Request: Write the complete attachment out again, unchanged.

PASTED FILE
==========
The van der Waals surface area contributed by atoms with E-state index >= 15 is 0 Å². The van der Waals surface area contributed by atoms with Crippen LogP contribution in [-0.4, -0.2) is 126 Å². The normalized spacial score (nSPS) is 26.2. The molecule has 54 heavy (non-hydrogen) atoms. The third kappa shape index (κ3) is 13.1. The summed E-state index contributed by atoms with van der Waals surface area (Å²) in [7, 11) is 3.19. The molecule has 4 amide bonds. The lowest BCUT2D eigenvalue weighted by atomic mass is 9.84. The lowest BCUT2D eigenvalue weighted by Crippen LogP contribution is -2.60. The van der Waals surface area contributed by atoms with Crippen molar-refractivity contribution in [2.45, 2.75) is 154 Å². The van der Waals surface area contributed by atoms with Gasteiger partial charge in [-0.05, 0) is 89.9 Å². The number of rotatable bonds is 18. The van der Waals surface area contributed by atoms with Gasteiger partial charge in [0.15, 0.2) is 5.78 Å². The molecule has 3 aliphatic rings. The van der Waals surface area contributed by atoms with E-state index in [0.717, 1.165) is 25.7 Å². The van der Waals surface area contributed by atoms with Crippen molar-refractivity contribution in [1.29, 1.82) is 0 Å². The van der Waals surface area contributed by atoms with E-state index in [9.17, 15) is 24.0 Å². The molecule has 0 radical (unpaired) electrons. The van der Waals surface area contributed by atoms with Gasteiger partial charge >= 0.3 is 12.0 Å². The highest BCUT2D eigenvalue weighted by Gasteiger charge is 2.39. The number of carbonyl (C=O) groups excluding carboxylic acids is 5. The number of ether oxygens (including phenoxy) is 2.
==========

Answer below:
The van der Waals surface area contributed by atoms with E-state index >= 15 is 0 Å². The van der Waals surface area contributed by atoms with Crippen LogP contribution in [-0.4, -0.2) is 126 Å². The normalized spacial score (nSPS) is 26.2. The molecule has 54 heavy (non-hydrogen) atoms. The third kappa shape index (κ3) is 13.1. The summed E-state index contributed by atoms with van der Waals surface area (Å²) in [7, 11) is 3.19. The molecule has 4 amide bonds. The lowest BCUT2D eigenvalue weighted by atomic mass is 9.84. The lowest BCUT2D eigenvalue weighted by Crippen LogP contribution is -2.60. The van der Waals surface area contributed by atoms with Crippen molar-refractivity contribution in [2.45, 2.75) is 154 Å². The van der Waals surface area contributed by atoms with Gasteiger partial charge in [-0.05, 0) is 89.9 Å². The number of rotatable bonds is 18. The van der Waals surface area contributed by atoms with Gasteiger partial charge in [0.15, 0.2) is 5.78 Å². The molecule has 3 aliphatic rings. The van der Waals surface area contributed by atoms with E-state index in [0.717, 1.165) is 25.7 Å². The van der Waals surface area contributed by atoms with Crippen molar-refractivity contribution in [1.29, 1.82) is 0 Å². The van der Waals surface area contributed by atoms with E-state index in [9.17, 15) is 24.0 Å². The molecule has 0 radical (unpaired) electrons. The van der Waals surface area contributed by atoms with Gasteiger partial charge >= 0.3 is 12.0 Å². The highest BCUT2D eigenvalue weighted by Gasteiger charge is 2.39. The number of carbonyl (C=O) groups excluding carboxylic acids is 5. The number of ether oxygens (including phenoxy) is 2.